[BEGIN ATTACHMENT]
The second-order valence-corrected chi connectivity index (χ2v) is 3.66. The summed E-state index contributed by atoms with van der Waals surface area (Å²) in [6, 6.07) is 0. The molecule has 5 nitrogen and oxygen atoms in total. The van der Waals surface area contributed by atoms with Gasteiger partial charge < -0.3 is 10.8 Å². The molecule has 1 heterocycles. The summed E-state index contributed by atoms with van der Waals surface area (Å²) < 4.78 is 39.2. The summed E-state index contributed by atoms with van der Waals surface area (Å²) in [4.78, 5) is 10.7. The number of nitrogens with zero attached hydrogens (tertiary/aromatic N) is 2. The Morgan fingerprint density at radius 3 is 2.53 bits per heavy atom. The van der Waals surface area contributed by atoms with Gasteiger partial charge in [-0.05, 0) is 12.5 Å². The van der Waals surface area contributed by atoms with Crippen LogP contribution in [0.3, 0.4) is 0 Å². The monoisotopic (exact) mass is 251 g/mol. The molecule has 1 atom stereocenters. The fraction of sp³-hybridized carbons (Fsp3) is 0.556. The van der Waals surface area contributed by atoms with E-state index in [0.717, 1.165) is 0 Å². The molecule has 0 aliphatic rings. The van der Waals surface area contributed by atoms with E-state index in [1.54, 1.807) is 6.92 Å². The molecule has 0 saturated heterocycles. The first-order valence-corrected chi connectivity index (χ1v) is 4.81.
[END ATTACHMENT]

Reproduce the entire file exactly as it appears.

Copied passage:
The second-order valence-corrected chi connectivity index (χ2v) is 3.66. The summed E-state index contributed by atoms with van der Waals surface area (Å²) in [6, 6.07) is 0. The molecule has 5 nitrogen and oxygen atoms in total. The van der Waals surface area contributed by atoms with Gasteiger partial charge < -0.3 is 10.8 Å². The molecule has 1 heterocycles. The summed E-state index contributed by atoms with van der Waals surface area (Å²) < 4.78 is 39.2. The summed E-state index contributed by atoms with van der Waals surface area (Å²) in [4.78, 5) is 10.7. The number of nitrogens with zero attached hydrogens (tertiary/aromatic N) is 2. The Morgan fingerprint density at radius 3 is 2.53 bits per heavy atom. The van der Waals surface area contributed by atoms with Gasteiger partial charge in [-0.05, 0) is 12.5 Å². The van der Waals surface area contributed by atoms with Crippen LogP contribution in [0.3, 0.4) is 0 Å². The monoisotopic (exact) mass is 251 g/mol. The molecule has 1 atom stereocenters. The fraction of sp³-hybridized carbons (Fsp3) is 0.556. The van der Waals surface area contributed by atoms with E-state index in [0.717, 1.165) is 0 Å². The molecule has 0 aliphatic rings. The van der Waals surface area contributed by atoms with E-state index in [1.54, 1.807) is 6.92 Å². The molecule has 0 saturated heterocycles. The first-order valence-corrected chi connectivity index (χ1v) is 4.81.